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Nasa And Boeing Knew Of Helium Leak Before Starliner Launch, Leaving Astronauts Stuck In Space

NASA and Boeing proceeded with the launch of the Starliner rocket on June 5, despite knowing about a helium leak, which they considered too small to pose a threat.

Reuters
Starliner spacecraft Photo: Reuters
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NASA and Boeing officials were aware of a helium leak in the Starliner rocket before its June 5 launch but deemed it too minor to delay the mission. Now, two astronauts are stuck on the International Space Station (ISS) due to a leak, new reports reveal.

Prior to launch, NASA and Boeing managers found a helium leak on the Starliner but decided to proceed, believing it wouldn't pose a safety threat, according to CBS News. The launch had already been delayed once due to another leak.

After reaching orbit, four more helium leaks emerged, and one of the rocket's thrusters was deemed unusable. Consequently, astronauts Butch Wilmore and Sunita Williams, who were supposed to return on June 13 after a week on the ISS, will now stay until at least July 2.

Boeing is facing significant criticism over the situation. The aerospace giant has been under scrutiny following several high-profile malfunctions of its planes over the past year, with at least 20 whistleblowers voicing concerns about safety and quality issues.

NASA stated that engineers are currently analysing and testing the helium leaks and thruster failures. "We are taking our time and following our standard mission management team process," said Steve Stich, manager of NASA's Commercial Crew Program. He emphasised that decisions are being driven by data and reassured that despite the issues, NASA still has confidence in Starliner.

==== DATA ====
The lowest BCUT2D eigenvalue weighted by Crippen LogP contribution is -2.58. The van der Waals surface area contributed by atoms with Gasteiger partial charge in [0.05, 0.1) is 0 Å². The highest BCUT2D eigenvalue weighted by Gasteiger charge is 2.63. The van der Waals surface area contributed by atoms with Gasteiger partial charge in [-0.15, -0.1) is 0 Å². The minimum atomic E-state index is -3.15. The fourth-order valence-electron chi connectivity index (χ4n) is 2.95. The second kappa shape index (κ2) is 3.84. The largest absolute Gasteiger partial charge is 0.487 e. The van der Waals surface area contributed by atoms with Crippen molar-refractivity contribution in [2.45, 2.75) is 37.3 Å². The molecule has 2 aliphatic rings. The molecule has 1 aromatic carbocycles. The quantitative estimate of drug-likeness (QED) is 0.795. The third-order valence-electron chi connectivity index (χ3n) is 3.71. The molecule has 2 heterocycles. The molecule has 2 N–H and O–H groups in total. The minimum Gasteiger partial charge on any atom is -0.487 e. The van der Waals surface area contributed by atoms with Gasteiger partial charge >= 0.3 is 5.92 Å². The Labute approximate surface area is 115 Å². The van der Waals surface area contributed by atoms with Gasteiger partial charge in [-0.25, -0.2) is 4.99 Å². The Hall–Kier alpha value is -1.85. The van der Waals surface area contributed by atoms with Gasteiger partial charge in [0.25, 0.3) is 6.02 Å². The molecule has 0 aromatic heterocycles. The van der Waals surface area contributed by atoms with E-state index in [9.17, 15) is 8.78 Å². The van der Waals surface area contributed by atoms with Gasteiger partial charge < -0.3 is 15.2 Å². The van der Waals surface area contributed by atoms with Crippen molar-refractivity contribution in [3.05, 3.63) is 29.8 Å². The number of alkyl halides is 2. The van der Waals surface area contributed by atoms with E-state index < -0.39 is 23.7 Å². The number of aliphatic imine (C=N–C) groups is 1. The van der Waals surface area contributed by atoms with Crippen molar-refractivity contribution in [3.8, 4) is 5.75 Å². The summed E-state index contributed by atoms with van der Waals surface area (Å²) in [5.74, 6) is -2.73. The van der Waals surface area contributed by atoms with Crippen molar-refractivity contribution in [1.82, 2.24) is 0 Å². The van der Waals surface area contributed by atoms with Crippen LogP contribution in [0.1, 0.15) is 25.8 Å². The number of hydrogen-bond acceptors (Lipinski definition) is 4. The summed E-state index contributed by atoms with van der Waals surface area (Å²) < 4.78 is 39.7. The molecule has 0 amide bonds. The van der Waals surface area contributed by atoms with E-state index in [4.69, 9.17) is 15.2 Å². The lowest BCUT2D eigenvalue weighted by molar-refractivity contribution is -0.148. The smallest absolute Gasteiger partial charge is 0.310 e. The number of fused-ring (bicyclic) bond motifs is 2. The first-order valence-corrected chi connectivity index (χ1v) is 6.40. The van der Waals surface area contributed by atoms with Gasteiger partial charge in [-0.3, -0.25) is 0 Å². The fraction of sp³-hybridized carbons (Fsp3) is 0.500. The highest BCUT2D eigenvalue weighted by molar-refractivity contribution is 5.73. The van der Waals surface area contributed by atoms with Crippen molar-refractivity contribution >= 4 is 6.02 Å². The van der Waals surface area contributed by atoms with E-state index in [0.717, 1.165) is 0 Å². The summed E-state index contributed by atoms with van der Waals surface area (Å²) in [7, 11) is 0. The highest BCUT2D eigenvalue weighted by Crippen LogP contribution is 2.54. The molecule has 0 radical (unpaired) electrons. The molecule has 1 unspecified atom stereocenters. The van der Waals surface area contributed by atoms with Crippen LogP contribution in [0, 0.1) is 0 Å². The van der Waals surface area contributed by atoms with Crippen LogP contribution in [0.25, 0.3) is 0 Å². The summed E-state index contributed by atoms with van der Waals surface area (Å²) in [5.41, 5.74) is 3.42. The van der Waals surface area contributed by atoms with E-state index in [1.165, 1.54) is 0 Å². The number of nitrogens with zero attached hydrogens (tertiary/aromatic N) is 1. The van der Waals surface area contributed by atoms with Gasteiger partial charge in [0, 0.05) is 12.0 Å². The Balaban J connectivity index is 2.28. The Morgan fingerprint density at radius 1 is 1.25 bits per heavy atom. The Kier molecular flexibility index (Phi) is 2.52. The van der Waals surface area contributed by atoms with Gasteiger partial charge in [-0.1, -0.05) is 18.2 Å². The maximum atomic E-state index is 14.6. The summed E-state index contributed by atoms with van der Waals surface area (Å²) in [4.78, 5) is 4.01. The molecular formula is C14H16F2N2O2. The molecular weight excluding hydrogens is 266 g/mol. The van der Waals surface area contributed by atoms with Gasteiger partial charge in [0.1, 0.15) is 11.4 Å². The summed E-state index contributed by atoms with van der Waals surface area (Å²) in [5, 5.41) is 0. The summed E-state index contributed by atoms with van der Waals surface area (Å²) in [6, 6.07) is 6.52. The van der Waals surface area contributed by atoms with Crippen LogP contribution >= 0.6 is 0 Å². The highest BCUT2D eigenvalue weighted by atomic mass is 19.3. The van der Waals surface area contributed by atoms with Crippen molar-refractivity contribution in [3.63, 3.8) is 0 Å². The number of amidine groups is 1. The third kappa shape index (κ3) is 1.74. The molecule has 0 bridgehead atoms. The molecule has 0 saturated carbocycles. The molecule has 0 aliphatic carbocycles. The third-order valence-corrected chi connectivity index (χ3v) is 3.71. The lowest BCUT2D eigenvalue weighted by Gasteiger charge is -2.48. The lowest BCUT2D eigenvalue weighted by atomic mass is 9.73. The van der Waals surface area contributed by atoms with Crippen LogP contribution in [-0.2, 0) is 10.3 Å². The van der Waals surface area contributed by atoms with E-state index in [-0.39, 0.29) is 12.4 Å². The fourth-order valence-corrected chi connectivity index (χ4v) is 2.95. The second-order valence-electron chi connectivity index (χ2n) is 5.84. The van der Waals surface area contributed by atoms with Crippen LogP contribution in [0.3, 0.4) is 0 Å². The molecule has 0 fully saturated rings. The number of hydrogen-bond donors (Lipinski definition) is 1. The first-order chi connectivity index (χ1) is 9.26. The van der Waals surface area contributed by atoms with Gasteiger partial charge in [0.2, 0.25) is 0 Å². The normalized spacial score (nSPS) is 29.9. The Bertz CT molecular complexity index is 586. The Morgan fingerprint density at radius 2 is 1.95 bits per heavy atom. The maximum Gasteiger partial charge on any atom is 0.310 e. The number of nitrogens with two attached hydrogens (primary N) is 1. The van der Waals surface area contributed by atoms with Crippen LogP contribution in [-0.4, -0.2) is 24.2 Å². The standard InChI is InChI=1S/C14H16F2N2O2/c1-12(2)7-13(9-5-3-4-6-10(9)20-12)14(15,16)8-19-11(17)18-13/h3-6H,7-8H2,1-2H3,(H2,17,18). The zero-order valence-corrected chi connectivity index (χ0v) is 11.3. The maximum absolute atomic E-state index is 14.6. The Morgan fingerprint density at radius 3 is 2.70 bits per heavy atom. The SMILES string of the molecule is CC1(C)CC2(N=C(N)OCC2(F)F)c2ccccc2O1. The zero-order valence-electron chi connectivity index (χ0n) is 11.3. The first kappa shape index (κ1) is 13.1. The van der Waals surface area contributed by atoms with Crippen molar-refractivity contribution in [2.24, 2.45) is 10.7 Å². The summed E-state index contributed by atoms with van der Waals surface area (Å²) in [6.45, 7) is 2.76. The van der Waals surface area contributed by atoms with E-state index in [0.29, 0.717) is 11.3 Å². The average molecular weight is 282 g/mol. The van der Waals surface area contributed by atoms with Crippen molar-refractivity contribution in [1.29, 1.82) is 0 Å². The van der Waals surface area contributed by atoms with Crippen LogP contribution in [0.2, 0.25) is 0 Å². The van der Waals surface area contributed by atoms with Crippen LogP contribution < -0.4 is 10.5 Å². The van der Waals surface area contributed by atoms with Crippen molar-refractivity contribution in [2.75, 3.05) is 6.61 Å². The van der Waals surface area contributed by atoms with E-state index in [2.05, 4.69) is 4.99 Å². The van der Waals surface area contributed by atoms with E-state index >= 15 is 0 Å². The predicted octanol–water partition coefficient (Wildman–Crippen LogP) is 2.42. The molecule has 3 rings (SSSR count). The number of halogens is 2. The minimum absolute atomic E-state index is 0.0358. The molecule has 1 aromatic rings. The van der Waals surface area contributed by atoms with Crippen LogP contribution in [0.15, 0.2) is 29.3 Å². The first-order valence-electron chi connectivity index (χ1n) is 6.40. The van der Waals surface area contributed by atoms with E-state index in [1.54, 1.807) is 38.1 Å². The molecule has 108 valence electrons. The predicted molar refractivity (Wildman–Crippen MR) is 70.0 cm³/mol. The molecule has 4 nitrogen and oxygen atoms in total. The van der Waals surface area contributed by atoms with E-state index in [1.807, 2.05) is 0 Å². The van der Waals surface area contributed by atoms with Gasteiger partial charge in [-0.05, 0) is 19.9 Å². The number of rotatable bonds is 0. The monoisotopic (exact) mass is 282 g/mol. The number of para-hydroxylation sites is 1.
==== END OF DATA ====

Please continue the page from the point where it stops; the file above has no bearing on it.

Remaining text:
NASA officials also dismissed claims that Wilmore and Williams are stuck on the ISS, stating that the astronauts are cleared to undock and return home if necessary. However, the ongoing issues and tests raise doubts about Starliner’s ability to make the six-hour return trip safely.

Boeing has already spent about $1.5 billion in cost overruns beyond the initial $4.5 billion contract with NASA. The space agency aims to use Starliner as its second mode of transportation to the ISS alongside SpaceX’s Crew Dragon.

Starliner's persistent leaks could jeopardise its future and further damage Boeing's reputation. The company has faced safety concerns since the start of the year, including a door panel incident on an Alaskan Airlines Boeing 737 Max 9 jet.

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